‘He Will Fully Recover’: Steven Avery Of ‘Making A Murderer’ Has COVID-19, Says Lawyer

Steven Avery's lawyer Kathleen Zellner contended that "disease that caused him to be wrongfully convicted" is worse than him getting coronavirus. 

A lawyer for Steven Avery has confirmed that he has tested positive for COVID-19 but contends that the biggest threat to his health remains injustice.

Avery’s post-conviction attorney Kathleen Zellner tweeted Wednesday that “it is true that Steven Avery has tested positive for the COVID-19 virus.” 

She said “he will fully recover” — adding that the virus was not the biggest source of danger in his life.

“The bigger threat to him is whether the COA [Court of Appeals] will cure the disease that caused him to be wrongfully convicted,” she wrote.

Jerome Buting, Avery’s former defense attorney, first broke the news Tuesday night in his own tweet. He said his former client “is confined to his cell,” adding that Sandy Greenman, Avery's former fiancée, said Avery “only had short-lived symptoms & is in good spirits.”

Steven Avery

Avery was the focus of the hit Netflix docuseries "Making a Murderer.” The first season of the show, released in 2015, raised questions about the convictions of both Avery and his nephew Brendan Dassey. Both are serving life in prison for the 2005 death of photographer Teresa Halbach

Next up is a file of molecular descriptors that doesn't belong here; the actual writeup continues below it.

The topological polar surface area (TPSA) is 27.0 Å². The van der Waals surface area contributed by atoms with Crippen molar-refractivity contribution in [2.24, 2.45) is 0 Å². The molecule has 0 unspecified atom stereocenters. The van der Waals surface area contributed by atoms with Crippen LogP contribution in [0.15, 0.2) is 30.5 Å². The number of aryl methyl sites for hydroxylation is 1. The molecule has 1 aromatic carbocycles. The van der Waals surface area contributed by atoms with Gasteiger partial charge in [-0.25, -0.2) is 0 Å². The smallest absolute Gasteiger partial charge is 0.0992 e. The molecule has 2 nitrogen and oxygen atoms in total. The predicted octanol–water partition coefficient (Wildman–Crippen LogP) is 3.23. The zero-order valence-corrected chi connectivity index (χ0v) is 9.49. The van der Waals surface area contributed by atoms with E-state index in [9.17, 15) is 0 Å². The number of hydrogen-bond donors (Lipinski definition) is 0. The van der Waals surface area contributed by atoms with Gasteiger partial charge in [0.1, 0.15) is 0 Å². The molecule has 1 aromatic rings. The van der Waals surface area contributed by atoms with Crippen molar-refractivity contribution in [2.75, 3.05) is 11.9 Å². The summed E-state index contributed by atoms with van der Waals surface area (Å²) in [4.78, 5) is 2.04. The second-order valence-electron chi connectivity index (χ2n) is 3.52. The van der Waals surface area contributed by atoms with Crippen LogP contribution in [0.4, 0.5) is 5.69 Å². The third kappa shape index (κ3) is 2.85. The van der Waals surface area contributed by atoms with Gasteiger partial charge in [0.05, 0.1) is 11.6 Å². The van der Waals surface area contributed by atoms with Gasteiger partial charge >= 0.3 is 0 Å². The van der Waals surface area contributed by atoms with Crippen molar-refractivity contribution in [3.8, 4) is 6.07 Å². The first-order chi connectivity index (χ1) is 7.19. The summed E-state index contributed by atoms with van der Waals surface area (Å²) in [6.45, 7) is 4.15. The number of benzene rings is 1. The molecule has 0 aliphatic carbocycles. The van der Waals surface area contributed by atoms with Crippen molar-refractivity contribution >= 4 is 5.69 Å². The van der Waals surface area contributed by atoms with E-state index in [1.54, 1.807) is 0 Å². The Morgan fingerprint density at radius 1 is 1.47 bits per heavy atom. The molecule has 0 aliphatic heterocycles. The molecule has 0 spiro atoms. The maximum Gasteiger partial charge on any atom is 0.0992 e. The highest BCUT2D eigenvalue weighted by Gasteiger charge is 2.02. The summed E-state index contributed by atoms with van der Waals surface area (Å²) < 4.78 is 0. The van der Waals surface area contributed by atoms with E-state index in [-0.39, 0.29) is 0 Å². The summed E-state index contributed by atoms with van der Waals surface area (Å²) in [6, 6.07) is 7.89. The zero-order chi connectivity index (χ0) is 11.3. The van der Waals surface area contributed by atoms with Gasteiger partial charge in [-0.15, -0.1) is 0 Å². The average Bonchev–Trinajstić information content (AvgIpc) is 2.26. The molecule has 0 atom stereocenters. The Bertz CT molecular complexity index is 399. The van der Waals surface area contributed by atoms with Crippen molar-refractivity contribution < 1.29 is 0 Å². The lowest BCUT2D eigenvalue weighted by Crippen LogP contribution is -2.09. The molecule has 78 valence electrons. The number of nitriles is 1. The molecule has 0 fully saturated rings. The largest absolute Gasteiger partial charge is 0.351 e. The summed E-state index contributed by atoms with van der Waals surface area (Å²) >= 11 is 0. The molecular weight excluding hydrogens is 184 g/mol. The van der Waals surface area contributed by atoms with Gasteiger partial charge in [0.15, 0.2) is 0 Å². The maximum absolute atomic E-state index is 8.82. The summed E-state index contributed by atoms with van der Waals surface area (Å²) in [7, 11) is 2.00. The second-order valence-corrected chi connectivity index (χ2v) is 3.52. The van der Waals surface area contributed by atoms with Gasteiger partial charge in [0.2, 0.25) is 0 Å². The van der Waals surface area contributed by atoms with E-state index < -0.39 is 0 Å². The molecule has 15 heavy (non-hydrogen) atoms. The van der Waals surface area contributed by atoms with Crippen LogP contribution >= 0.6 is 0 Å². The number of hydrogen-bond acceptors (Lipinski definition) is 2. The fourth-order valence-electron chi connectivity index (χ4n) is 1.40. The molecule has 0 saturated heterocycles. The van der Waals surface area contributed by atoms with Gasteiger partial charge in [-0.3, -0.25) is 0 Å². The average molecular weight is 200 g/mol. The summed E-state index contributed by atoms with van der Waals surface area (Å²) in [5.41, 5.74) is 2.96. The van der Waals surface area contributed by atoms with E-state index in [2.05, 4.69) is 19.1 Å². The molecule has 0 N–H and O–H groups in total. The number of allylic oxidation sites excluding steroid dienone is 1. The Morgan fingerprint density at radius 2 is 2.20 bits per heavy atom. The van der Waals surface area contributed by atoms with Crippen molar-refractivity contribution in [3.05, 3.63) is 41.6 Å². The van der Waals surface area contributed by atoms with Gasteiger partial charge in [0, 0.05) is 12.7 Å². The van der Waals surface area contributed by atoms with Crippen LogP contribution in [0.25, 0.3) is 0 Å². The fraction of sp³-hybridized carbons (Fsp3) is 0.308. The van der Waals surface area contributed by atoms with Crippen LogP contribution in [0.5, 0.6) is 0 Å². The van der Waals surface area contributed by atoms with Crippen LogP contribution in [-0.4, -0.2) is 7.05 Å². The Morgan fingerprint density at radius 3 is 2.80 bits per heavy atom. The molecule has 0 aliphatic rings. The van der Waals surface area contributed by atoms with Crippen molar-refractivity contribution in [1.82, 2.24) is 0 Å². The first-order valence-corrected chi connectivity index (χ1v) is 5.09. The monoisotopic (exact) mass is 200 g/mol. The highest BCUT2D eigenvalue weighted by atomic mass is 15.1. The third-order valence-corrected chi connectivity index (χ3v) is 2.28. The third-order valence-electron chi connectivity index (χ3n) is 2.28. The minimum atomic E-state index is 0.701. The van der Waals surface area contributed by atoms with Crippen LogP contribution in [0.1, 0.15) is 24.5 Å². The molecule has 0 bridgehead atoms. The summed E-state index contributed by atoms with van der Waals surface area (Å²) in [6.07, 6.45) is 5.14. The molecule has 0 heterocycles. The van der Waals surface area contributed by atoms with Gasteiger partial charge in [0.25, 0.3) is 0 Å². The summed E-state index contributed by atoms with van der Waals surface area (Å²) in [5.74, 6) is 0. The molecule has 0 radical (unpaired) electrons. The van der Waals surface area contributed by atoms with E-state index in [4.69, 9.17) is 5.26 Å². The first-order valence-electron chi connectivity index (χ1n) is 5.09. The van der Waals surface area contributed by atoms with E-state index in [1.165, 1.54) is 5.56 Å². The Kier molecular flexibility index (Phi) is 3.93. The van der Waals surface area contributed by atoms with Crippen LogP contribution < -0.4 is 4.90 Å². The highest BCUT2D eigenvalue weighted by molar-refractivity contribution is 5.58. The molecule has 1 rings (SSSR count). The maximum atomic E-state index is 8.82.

The documentary suggested that police may have planted evidence on Avery’s property, and that investigators took advantage of Dassey’s limited intellect in order to allegedly coax him into confessing. Wisconsin authorities stand by their conclusion that Avery murdered Halbach and burned her body on his property. 

The second season of “Making a Murderer,” which came out in 2015, focused mainly on the efforts of Zellner to free Avery. She has been working to appeal his conviction for years.

As the COVID-19 pandemic took the world by storm, inmates have been badly affected. Laura Nirider, co-director of the Center on Wrongful Convictions, previously told Oxygen.com that the conditions within the country’s prisons and jails are like a “petri dish” ripe for rampant disease.

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